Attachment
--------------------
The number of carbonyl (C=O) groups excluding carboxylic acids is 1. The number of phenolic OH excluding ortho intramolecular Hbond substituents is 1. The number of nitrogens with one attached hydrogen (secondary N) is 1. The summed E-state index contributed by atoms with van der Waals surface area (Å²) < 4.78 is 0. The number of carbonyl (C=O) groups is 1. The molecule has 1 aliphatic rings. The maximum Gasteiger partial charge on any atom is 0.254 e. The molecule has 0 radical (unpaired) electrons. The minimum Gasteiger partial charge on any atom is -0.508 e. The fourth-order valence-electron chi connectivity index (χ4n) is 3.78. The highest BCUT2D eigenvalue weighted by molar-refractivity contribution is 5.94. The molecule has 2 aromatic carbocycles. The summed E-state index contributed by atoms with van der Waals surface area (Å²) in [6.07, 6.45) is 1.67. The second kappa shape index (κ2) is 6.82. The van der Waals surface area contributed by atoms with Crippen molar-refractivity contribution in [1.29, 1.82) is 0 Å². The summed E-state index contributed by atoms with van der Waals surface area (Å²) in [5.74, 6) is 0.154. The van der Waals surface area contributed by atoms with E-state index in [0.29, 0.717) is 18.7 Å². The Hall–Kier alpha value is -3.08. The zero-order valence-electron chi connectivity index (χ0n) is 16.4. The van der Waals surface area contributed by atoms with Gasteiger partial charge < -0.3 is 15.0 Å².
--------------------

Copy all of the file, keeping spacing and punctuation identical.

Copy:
The number of carbonyl (C=O) groups excluding carboxylic acids is 1. The number of phenolic OH excluding ortho intramolecular Hbond substituents is 1. The number of nitrogens with one attached hydrogen (secondary N) is 1. The summed E-state index contributed by atoms with van der Waals surface area (Å²) < 4.78 is 0. The number of carbonyl (C=O) groups is 1. The molecule has 1 aliphatic rings. The maximum Gasteiger partial charge on any atom is 0.254 e. The molecule has 0 radical (unpaired) electrons. The minimum Gasteiger partial charge on any atom is -0.508 e. The fourth-order valence-electron chi connectivity index (χ4n) is 3.78. The highest BCUT2D eigenvalue weighted by molar-refractivity contribution is 5.94. The molecule has 2 aromatic carbocycles. The summed E-state index contributed by atoms with van der Waals surface area (Å²) in [6.07, 6.45) is 1.67. The second kappa shape index (κ2) is 6.82. The van der Waals surface area contributed by atoms with Crippen molar-refractivity contribution in [1.29, 1.82) is 0 Å². The summed E-state index contributed by atoms with van der Waals surface area (Å²) in [5.74, 6) is 0.154. The van der Waals surface area contributed by atoms with E-state index in [0.29, 0.717) is 18.7 Å². The Hall–Kier alpha value is -3.08. The zero-order valence-electron chi connectivity index (χ0n) is 16.4. The van der Waals surface area contributed by atoms with Gasteiger partial charge < -0.3 is 15.0 Å².